Happiness

Music makes the world go around with an overwhelming 98% saying they could not be happy without music. They also like to read and 73% tie their happiness to books.

Perhaps surprisingly, it’s not all about the internet, or mobiles. 63% say they can get along perfectly without a mobile phone, while a less certain 52% think the internet is not a vital part of happiness.

Ominously for broadcasters, 79% can live without television. And religion is out as well – only 15% of those polled believe religion is key to happiness.

Nationhood

Fighting for your country gets a big thumbs down in the Generation What survey. 60% say they wouldn’t (with women leading the No vote in every single country polled, by an average of 66 to 53). The most enthusiastic male fighters are to be found in the Netherlands, United Kingdom, Czech Republic and Ireland.

Looking ahead

Overall, young Europeans look to the future with a measure of confidence. They feel in control of their own destiny (72%), with notable exceptions in the unemployment hotspots of Spain (38%), Italy (43%) and Greece (48%).

Despite a lack of certainty whether their education has prepared them properly for life (Yes 51/49), and limited trust in Europe (no 53/47), they see the future optimistically, overall (62%). But it is patchy.

While the Netherlands, Czech Republic and Switzerland bask in 70+ ratings, Italy, Greece and the UK hover around the 50% mark.

Support for a copy of Brexit is also low, 76% also see their country’s future as remaining inside the EU.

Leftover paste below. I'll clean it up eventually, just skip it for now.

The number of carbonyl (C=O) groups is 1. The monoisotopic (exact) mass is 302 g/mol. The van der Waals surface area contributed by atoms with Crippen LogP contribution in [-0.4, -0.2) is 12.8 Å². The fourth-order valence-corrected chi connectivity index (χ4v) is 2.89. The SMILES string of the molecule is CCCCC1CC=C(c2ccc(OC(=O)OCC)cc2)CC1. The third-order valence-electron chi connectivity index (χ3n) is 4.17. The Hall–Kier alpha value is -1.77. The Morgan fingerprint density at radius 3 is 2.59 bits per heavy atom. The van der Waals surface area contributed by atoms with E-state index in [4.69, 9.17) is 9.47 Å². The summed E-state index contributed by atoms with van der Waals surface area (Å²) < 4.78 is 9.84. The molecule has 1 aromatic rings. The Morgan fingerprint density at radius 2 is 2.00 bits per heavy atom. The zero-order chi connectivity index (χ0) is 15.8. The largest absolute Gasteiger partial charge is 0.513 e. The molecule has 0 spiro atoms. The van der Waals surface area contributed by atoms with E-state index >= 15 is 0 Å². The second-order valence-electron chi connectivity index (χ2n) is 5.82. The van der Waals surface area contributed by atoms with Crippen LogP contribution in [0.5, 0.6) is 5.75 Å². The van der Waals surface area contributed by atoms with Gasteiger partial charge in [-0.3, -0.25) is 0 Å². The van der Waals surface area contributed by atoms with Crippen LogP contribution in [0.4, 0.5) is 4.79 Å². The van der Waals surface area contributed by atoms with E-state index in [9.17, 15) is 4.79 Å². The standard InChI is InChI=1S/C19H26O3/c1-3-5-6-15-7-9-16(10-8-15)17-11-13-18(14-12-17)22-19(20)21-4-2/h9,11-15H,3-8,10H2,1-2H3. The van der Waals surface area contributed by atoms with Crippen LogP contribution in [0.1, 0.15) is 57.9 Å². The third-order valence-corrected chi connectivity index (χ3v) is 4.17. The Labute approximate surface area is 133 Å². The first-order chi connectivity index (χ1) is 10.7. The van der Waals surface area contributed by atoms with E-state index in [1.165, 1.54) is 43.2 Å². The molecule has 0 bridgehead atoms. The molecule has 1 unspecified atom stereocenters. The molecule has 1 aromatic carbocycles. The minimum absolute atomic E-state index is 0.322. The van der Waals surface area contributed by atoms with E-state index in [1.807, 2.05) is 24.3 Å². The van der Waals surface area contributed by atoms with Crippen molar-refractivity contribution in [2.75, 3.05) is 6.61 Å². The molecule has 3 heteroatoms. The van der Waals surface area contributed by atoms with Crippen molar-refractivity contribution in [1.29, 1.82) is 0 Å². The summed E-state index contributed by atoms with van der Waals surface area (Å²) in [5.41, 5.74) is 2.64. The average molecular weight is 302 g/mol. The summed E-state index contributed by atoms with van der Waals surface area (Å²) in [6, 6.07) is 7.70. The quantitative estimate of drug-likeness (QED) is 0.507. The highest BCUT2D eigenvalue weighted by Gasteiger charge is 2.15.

And the Brits are isolated again when it comes to sex. While there is enthusiasm for having sex in public places in Austria (68%), Belgium (64%) and Ireland (63%), this is not likely to be matched in the UK where a prudish 66% of under- 19s said it’s not for them.

EBU Director General Ingrid Deltenre said the results of the Generation What report and the project itself helps broadcasters get closer to young audiences:

“Nearly a million young people have been given the opportunity by public service media (PSM) to speak up and to be heard. The “millennial” generation will, in the near future, be responsible for our continent so it is valuable to hear their voice and learn from what the survey has revealed,” said Deltenre.

“PSM is not just listening but providing a platform to build bridges, not just between generations but between citizens and the institutions that influence their lives. Generation What shall be the start of an increased dialogue between young people in the various countries, institutions, governments and the EU.”

The full results of the survey can be found here.

*EBU Members who took part in the survey:

ORF (Austria)

RTBF (Belgium)

VRT (Belgium)

CT (Czech Republic)

CR (Czech Republic)

France Télévisions (France)

BR (Germany)

SWR (Germany)

ZDF (Germany)

ERT (Greece)

RTE (Ireland)

RAI (Italy)

BNN (Netherlands)

RTVE (Spain)

RTR (Switzerland)

RST (Switzerland)

RTS (Switzerland)

S4C (Wales)

The survey was also conducted by Eldoradio (Luxembourg) and in Belarus